Yellow house in the background is Hitler's boyhood home.

Side view of the giant fir tree and the tombstone which has been removed


  1. Damn, what did his parents do?

    Comment by Nega roe — January 21, 2017 @ 10:03 am

    • You wrote: “Damn, what did his [Hitler’s] parents do?

      Hitler’s parents conceived a monster. They should have drowned him at birth. What’s wrong with you, Nega?

      Comment by furtherglory — January 21, 2017 @ 12:38 pm

      • Furtherglory, that’s like saying “Oh I should just kill this baby because it might turn out bad”
        Seriously, get a grip man. Just because someone did “bad” things in life doesn’t mean they should be disturbed in death.
        What’s done is done and there’s no changing that.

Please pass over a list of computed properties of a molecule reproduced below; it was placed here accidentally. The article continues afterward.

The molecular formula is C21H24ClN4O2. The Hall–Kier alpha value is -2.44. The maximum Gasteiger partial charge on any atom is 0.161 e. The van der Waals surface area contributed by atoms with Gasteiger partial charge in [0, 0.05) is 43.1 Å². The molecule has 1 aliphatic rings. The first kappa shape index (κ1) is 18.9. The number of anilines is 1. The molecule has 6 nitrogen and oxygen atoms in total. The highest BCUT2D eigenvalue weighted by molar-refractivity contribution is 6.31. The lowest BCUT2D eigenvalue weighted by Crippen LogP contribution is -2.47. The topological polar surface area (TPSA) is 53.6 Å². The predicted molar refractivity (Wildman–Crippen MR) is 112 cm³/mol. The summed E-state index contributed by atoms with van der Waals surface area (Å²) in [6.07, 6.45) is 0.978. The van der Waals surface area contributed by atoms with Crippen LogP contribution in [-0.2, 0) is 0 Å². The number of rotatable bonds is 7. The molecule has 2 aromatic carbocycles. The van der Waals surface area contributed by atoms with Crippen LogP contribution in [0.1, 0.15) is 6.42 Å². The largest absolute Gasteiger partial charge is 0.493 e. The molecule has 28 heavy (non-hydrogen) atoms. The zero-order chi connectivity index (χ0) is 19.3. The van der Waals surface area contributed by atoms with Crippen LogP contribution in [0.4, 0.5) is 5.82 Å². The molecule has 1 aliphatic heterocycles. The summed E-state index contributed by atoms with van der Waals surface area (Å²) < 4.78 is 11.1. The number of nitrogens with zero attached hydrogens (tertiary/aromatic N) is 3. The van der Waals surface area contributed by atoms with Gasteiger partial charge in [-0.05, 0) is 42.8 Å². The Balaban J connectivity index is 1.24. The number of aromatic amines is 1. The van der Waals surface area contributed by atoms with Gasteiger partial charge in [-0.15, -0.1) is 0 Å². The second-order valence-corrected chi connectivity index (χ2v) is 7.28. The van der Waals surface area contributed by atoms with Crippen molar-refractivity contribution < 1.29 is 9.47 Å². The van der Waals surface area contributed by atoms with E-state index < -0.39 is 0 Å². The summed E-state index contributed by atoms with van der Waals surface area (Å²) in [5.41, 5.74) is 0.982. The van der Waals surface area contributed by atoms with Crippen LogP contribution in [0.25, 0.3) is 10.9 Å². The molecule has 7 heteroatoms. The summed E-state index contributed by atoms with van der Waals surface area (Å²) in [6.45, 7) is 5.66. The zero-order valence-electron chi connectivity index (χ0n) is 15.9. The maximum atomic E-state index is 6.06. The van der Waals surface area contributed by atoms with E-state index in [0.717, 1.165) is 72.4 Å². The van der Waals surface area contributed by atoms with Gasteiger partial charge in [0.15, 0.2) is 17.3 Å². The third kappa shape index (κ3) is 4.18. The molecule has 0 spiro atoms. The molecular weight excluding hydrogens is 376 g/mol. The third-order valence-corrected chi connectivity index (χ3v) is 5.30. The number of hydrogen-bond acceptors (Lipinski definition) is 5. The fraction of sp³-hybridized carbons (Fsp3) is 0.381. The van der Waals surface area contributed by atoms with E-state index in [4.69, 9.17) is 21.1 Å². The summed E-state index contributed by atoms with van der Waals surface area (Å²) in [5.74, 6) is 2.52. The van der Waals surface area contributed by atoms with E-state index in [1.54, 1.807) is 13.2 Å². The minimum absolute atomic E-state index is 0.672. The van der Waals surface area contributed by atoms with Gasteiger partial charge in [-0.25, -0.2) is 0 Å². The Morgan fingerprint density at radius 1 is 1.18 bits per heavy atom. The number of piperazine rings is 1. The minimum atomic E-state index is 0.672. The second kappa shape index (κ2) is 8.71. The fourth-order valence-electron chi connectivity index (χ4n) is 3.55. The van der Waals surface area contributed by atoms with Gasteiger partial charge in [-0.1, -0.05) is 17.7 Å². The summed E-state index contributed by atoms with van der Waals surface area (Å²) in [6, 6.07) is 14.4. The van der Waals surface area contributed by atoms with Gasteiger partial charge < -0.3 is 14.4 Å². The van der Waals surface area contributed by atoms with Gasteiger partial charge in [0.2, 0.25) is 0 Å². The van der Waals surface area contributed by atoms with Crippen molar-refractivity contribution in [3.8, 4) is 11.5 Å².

Comment by Vol — May 2, 2017 @ 3:39 pm

        • You wrote: “Just because someone did “bad” things in life doesn’t mean they should be disturbed in death.”

          It was the graves of Hitler’s PARENTS that were disturbed, not the grave of Hitler. Hitler does not have a grave.

          Comment by furtherglory — May 2, 2017 @ 5:21 pm

  2. Leave the dead alone.
    No matter what they did in life, they are no longer here and can’t protect themselves.
    To disturb a grave means we are no better than what they did.

    George Vreeland Hill

    Comment by georgevreelandhill2010 — November 4, 2013 @ 12:54 am

  3. Thank you, fg, for all these great photographs. I’m going to save them all; maybe put your whole article on my website. I’m really upset about this grave removal because it is totally unnecessary — just a hateful political act. Alois Hitler was a respected Austrian customs official; Klara was a good, devout woman — how could the Catholic Church treat them like this? Their weakness cannot be excused, but it’s a fact they were continually badgered by this “anti-racist” organization made up of Jews, left-wingers and homosexuals. Robert Eiter, whose last name means “pus” in German, appears to be a homosexual.